Family

Happy Birthday: 10 Years Has Flown By

So I’m that guy, watching time slip by and his daughter growing up too fast.

number candles

Yesterday was a fun day for our family. My oldest child, our daughter, turned 10 years old. For her birthday she was able to plan all the meals, and choose an activity to do that she would enjoy. Her meal choices were pretty fun, she wanted biscuits and gravy for breakfast, lunch was not too important as long as there were artichokes to eat, and her dinner request was barbequed meat from Dickey’s Barbecue. She also asked to be able to go out in the evening with just me and her Mom to go to dinner and shop for some school clothes.

So Grandma came over to babysit the other kids and we took her out on her birthday date. I really enjoyed the evening we had together. It was a lot of fun spending time with her alone. We have not done that for a while. I think sometimes older siblings get lost in the chaos as younger children require a lot more attention and care at the early ages.

It struck me that somewhere along the way she had turned into a beautiful, funny, smart, silly, playful, responsible young girl. I took a mental snap shot as we laughed and joked around throughout the night. We had a great night together and I will treasure that memory.

Time seems to fly by, the last 10 years are a blur, and truly it will not be long before she is a teenager. Nothing in life has given me more pride and satisfaction than seeing my children grow up and develop into the people they are becoming. I am excited for the future, but at the same time I want to make the most of the present and live in the moments we share together.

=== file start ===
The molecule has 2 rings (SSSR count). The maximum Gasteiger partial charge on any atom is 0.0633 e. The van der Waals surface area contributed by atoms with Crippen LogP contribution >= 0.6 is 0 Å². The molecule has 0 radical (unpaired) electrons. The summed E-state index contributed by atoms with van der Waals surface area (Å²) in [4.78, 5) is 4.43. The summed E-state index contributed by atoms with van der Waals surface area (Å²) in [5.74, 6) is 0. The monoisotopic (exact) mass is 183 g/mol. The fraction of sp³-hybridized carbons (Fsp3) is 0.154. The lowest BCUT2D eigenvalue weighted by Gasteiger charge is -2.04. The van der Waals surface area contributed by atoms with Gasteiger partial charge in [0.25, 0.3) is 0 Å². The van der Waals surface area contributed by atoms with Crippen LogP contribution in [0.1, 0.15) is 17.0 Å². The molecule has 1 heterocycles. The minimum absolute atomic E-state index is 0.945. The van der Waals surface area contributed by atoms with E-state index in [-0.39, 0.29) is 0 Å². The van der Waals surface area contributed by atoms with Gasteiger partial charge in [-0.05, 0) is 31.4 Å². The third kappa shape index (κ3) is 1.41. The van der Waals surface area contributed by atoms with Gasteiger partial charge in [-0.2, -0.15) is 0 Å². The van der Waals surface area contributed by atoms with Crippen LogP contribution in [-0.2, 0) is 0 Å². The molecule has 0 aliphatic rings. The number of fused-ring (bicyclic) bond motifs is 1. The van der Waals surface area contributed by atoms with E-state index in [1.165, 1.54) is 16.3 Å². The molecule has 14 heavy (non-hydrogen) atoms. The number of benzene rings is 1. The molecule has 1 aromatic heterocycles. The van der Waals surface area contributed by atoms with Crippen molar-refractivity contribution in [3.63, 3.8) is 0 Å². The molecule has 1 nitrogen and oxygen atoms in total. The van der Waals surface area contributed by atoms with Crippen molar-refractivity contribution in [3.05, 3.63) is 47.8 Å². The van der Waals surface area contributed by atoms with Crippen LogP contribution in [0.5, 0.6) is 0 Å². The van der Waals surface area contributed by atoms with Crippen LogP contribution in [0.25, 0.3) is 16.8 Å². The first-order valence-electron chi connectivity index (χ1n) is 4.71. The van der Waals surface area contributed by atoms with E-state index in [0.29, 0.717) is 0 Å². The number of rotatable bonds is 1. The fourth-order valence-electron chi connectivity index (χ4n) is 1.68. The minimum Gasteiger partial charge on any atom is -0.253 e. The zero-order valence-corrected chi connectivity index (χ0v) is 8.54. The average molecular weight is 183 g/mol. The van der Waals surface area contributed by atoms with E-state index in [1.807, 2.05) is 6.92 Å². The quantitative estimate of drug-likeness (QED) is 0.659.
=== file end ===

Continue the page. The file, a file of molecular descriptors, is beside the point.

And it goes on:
It is hard to believe that it has been 10 years since she was born, but I think it is even harder to believe that I am old enough to be the father to a 10 year old.

Balancing It All

So I’m that guy trying to find balance in chaos.

Health Work Career Friends Signpost Showing Life And Lifestyle Balance

I’m sure everyone is just like me in thinking that life is chaotic. The hardest part for me is trying to find the balance in all the different aspects of my life. The ambitious part of me would spend 24/7 working on my projects and developing my businesses. The family man in me would love to stay home with my kids all day and develop those relationships.

I grew up with less than perfect examples of balance. My father is a farmer and in that profession the demands of the farm generally take control. There is no way to maintain a 40 hour work week throughout the year because the needs of the farm are much greater during certain times. He did try to balance that by involving us in the farm labor and spending more time with the family during less demanding seasons.

My mother is a business owner as well. She started her business when I was 3 years old out of our basement. Through the years it has grown into a business with about 30 employees that I currently manage. It has always been a big part of our family. My mom even likes to refer to it as one of my siblings. Unfortunately, as we grew up, it was the favored sibling and it received much more attention and care than the rest of us.